Guantanamo Military Commissions Stall Again: Time to Move On

How long will it take for the government to admit that the military commissions at Guantanamo Bay just aren't working?

While closing arguments began Monday in the Boston Marathon bombing trial, moving toward some resolution for victims and their families, the trial of the September 11, 2001, terrorist attacks slated to eventually take place at Guantanamo is nowhere near even beginning.

As the Miami Herald's Carol Rosenberg reports, military judges have canceled the last three court hearings scheduled at Guantanamo, shuttering the fledgling court for months. Although the latest order is still secret, the judge presiding over the case of the five alleged plotters of the 9/11 attacks has reportedly canceled the week of hearings planned for later this month because the Justice Department filed a secret document about the still-secret circumstances of an FBI investigation of defense attorneys in the case. First discovered by the defense teams a year ago, the supposedly since-closed investigation has derailed progress in the case ever since.

And that's just one case. The judge presiding over the case of Abd al Rahim al-Nashiri, the alleged mastermind of the bombing of the 2000 USS Cole Navy ship in Yemen, canceled hearings scheduled for this week because the government appealed a ruling limiting prosecutors to producing evidence pertaining to the charges originally filed in the case. The appeal will likely take months to resolve. Even when the Pentagon appellate panel issues its ruling, however, its legitimacy will remain in question because Nashiri defense attorneys are challenging the panel's composition in parallel legal proceedings in a federal appeals court.

Meanwhile, last month, Judge J.K. Waits, a U.S. Navy captain based in Naples, Italy, canceled without explanation hearings scheduled to take place at Guantanamo in the commissions case of Abd al Hadi al Iraqi, an alleged al-Qaeda commander. Judge Waits had been expected to consider defense lawyers' arguments that the government had unlawfully tried to influence the courts by ordering all military commission judges to move to Guantanamo. That order has since been rescinded, and the Defense Department official who issued it has resigned.

If this all sounds a little absurd, it is. These sorts of problems don't occur in regular terrorism trials held in U.S. federal courts, because prosecutors have brought hundreds of terrorism cases there and know what evidence is acceptable. Judges hearing those cases are experienced at handling complex international terrorism charges, and the legitimacy of those charges isn't being questioned at every turn. Established rules govern the handling of sensitive and classified evidence, which is routine. And unlike the military commissions, which operate under a cloud of suspicion, U.S. federal courts run by politically independent judges are respected around the world.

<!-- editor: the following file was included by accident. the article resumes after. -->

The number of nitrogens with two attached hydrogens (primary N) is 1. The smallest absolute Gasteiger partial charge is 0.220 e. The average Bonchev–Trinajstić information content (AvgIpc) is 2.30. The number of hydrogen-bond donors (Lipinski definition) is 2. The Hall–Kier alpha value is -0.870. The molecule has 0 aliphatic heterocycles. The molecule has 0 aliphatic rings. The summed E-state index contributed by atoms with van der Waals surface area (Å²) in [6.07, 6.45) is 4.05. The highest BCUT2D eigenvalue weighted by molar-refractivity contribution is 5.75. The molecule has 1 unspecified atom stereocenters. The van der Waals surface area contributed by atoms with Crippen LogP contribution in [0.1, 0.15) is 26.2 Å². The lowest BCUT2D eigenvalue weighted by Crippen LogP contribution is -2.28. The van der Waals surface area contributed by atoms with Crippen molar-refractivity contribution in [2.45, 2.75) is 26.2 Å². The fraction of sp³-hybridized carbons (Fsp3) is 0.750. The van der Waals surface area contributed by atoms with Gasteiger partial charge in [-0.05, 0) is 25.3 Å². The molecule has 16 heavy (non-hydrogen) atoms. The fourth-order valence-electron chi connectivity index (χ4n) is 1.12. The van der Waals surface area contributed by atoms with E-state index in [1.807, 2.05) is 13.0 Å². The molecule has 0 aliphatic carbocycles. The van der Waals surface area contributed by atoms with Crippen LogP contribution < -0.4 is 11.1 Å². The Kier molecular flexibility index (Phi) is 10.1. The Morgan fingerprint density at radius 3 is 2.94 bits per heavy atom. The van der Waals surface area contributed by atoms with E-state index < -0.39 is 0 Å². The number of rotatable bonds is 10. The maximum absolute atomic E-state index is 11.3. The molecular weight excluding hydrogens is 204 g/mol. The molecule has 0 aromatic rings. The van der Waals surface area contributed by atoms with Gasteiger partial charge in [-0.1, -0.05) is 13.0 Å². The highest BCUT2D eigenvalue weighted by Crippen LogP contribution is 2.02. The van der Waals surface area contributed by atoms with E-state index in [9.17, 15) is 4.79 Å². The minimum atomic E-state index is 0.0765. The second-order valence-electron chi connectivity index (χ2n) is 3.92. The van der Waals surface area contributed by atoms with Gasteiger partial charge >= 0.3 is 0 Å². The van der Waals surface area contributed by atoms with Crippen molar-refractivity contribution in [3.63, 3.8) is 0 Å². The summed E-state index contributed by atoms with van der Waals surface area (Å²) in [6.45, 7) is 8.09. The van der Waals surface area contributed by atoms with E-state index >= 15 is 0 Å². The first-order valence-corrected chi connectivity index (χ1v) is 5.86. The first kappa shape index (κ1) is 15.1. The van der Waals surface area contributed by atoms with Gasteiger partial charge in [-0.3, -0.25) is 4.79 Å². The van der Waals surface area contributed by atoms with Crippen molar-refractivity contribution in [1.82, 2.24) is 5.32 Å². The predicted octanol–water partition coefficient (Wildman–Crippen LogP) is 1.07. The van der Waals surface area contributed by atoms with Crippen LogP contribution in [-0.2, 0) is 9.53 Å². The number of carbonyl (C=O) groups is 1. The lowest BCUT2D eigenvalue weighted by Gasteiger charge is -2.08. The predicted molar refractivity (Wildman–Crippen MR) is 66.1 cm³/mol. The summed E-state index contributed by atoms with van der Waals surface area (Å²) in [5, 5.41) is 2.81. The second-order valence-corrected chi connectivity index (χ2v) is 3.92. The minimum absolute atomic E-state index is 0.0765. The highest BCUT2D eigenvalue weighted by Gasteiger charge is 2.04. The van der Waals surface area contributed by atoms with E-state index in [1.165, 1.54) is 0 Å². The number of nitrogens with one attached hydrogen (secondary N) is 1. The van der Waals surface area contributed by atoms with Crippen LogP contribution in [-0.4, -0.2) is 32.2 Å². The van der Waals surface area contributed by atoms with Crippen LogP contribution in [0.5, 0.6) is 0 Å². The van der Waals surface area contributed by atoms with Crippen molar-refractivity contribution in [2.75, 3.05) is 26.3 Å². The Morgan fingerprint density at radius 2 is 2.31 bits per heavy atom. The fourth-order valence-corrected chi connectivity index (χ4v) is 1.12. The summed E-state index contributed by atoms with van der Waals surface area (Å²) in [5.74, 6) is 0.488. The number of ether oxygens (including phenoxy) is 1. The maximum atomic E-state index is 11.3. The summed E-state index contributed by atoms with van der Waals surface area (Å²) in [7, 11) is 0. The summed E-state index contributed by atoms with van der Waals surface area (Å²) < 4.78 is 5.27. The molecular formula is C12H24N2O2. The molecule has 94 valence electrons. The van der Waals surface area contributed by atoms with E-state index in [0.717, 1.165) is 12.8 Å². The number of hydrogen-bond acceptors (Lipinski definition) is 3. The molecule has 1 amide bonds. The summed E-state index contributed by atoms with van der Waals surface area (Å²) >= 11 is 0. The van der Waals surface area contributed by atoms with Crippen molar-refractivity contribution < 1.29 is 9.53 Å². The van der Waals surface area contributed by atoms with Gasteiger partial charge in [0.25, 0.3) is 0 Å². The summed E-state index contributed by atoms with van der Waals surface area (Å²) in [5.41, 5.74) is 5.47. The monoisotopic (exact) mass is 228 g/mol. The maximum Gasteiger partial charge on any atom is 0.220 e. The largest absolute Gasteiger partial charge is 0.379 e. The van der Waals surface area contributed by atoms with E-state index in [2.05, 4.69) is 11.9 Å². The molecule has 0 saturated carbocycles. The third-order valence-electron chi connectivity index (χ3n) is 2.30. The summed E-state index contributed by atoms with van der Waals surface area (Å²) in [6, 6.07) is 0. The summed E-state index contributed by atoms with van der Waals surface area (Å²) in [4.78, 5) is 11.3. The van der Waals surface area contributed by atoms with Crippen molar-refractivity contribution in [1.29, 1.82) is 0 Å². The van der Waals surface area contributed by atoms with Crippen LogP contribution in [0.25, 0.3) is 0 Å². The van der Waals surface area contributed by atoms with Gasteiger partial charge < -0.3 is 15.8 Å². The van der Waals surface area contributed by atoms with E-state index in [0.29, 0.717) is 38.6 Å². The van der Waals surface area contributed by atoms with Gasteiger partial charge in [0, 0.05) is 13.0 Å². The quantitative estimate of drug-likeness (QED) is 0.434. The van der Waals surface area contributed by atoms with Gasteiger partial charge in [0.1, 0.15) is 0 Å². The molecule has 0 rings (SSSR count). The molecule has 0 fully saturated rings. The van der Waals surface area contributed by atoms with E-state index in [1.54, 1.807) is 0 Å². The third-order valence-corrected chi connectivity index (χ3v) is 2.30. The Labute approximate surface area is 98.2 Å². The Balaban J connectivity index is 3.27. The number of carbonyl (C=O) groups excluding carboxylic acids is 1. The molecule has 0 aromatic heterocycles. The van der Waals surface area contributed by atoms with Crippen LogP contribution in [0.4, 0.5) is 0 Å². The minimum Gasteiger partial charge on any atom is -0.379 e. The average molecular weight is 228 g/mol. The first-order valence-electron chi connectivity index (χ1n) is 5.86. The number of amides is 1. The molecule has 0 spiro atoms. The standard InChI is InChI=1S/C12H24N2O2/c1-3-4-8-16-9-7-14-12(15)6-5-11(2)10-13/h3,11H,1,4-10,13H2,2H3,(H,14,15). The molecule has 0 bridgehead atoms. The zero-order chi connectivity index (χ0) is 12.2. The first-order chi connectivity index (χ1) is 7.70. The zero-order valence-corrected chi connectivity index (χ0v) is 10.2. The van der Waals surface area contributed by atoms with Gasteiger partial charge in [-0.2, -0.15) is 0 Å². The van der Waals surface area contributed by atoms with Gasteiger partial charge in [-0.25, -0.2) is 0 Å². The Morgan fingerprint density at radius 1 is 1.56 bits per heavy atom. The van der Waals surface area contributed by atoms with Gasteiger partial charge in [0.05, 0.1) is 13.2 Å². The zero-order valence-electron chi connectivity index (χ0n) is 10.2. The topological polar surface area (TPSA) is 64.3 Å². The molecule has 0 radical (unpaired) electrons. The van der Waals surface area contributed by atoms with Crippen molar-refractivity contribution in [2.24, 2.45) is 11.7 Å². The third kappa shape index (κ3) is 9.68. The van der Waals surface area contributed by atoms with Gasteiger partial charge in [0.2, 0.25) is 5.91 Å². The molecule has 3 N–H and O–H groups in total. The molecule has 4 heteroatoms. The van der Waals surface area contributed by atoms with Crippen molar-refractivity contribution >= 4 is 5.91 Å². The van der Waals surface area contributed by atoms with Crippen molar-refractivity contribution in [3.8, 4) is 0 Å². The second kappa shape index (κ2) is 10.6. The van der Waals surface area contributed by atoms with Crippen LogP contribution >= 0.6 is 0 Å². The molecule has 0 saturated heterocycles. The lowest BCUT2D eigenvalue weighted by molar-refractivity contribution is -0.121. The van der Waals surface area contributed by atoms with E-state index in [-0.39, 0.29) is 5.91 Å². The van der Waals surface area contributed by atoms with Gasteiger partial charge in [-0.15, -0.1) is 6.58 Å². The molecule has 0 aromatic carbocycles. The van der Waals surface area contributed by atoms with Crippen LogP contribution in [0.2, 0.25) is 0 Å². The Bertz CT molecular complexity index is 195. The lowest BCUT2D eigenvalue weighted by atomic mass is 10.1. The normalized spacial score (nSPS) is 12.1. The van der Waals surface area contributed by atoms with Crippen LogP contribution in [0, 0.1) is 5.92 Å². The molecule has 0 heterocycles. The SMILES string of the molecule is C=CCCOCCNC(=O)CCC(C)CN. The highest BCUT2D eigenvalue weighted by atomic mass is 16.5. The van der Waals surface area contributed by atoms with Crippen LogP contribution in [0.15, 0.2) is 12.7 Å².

At the military commissions, by contrast, virtually every hearing seems to raise unexpected and intractable issues unique to Guantanamo. At the last 9/11 case hearing in February, one of the defendants disrupted the case to announce that that a government-cleared interpreter assigned to assist his Guantanamo defense team had earlier worked in a secret CIA prison where he and the other men had been tortured. Earlier hearings revealed the government had access to defense lawyers' computers, and that their supposedly confidential meetings with clients had all taken place in rooms wired for audio and video surveillance. Each time, the judge had to adjourn hearings to allow the lawyers to investigate and argue over the implications. Regardless of the eventual outcomes, these problems not only delay but cast doubt on any verdict that may eventually result.

That's part of why, as former Guantanamo chief prosecutor Morris Davis wrote recently, the court is on its sixth chief prosecutor in a dozen years. As Davis put it: "If a professional football team was on its seventh head coach and sixth quarterback in less than a dozen years, that team would almost certainly be a loser." So are the Guantanamo military commissions. Just look at their record: Only eight individuals have been convicted by commissions since their inception, and four convictions have already been overturned on appeal. Meanwhile, some 500 terrorism cases have been successfully prosecuted in U.S. federal courts in the same time period.

It's time for the U.S. government to put an end to this fiasco. The legitimacy of such important terrorism cases as the September 11 attacks that killed nearly 3,000 people on U.S. soil is not something to be disregarded, nor is the impact on the victims' families, who have yet to see justice done. These cases shouldn't be maintained where they're not working. All the military commission cases could be reliably tried in the seasoned and successful U.S. federal court system. It's time to accept that this venture isn't working, pack up the military commissions, transfer the cases to the United States, try the alleged perpetrators, and move on.